Rather than an invention (we have seen just how widespread and old this knotting technique is), some of its applications, terminology and above all the spreading of this art in the Mediterranean area are considered to be almost certainly from the Arab world.
It is in fact very widespread in countries which came under Islamic influence, such as Moorish Spain and Sicily, or in cities such as Genoa where there was a great mercantile trade and many contacts with the Moors which lasted for several centuries." (ibidem)
"In confirmation of its Arabic origin is the fact that in Andalusia, where objects have been produced for several centuries using the art of knotting, macramé takes its name from the so-called 'morisco fleco' (Moorish fringe)".(p.63)
"...Thin ropes of macramé have been used to make harnesses for donkeys, mules and oxen in Liguria and Sicily since the start of the last century. Sicily is another region which has strong ties with the Arab world which date back a long time." (ibidem)
"In the second half of the nineteenth century lace became fashionable everywhere. Alongside mechanical production which mocked long-gone patterns at very low prices, the first collections were started with the essential aim, rather than preserving the art, of creating collections and samples to be used in lace-making schools and cooperatives, which were set up for charitable and moral purposes and were sponsored by enthusiastic noblewomen."(p.69) (followed by a number of quotations )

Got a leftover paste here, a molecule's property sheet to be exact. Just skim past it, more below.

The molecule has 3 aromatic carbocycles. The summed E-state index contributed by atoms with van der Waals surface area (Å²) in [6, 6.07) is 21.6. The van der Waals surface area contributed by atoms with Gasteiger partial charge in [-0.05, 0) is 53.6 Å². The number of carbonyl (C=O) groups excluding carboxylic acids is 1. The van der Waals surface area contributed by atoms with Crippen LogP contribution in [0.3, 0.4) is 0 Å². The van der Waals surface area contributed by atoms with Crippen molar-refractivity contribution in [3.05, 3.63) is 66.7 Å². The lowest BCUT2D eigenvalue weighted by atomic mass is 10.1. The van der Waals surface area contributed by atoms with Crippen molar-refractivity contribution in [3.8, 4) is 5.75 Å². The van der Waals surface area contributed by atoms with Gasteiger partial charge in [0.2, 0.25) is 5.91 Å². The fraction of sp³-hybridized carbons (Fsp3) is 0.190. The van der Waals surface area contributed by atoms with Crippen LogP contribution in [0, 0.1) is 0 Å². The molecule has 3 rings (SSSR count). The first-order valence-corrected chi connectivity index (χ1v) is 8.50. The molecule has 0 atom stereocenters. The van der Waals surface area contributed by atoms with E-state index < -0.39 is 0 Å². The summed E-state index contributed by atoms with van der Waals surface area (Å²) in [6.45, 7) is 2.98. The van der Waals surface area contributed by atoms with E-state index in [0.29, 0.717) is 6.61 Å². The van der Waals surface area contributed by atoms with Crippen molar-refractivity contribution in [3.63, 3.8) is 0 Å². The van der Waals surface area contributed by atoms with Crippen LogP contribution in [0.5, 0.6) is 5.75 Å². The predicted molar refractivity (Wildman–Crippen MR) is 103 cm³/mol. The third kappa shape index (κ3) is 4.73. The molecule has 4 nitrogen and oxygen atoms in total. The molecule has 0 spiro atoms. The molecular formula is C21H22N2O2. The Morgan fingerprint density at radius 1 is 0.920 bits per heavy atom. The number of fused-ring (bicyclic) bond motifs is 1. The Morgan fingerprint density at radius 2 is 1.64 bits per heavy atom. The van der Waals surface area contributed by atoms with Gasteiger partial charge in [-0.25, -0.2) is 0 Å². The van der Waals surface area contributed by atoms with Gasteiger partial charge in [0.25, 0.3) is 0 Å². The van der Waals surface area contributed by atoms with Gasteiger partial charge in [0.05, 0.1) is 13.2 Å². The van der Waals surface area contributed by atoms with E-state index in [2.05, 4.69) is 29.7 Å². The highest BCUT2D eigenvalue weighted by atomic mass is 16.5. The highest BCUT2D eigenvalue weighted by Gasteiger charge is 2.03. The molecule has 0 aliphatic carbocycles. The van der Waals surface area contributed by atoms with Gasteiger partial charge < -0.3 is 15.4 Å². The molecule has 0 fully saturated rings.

"In 1883, after several attempts, M. Charles Wetter invented so-called "chemical" lace, with which it was possible to imitate, with amazing results, historical types of lace such as reticelli lace, the more complex Venetian lace, Irish lace, filet lace, Sol lace and also macramé... I have often noticed that both contemporary Italian stylists and the fashion magazines refer incorrectly to "macramé" as a type of mechanical lace with a certain consistency, used for lingerie or to ornate feminine garments." (p.72)
"Between the end of the 19th century and the early 20th century, there was a great revaluation of applied or decorative arts, favoured by the Art Nouveau style, which gave rise to typically national variants in all European countries and in the USA, with different characteristics everywhere." (p.77)
It would be too simple to affirm that macramé was invented by sailors. In fact, although they did use knots to make small items such as belts, hammocks and small bags, a great deal of time, a bright, clean working area and delicate hands were needed to make lace for a hand towel or a linen tablecloth... conditions hard to find on board a merchant ship.
Amongst the various techniques in the textile industry, macramé is also coming back into fashion, with an enthusiastic response." (ibidem)
"After World War II, the interest for decorative arts in general, in particular for feminine arts, seemed to fade away. This was the case especially in Italy, perhaps due to a phenomenon of refusal: feminine arts had been subject to a great deal of propaganda under the Fascist regime which had used them rhetorically to support the ideal that a woman should be devoted exclusively to having children and taking care of the home." (p. 79)
"In addition to the lace-makers who nowadays craft items in macramé only occasionally, either for themselves or a restricted number of customers (until just a few years ago many nuns practiced this art in convents dotted around Italy), some contemporary artists have revalued this technique.
Macramé is not an applied art, in fact, but one of pure and original creative expression, free from any traditional, practical usage. (p.82)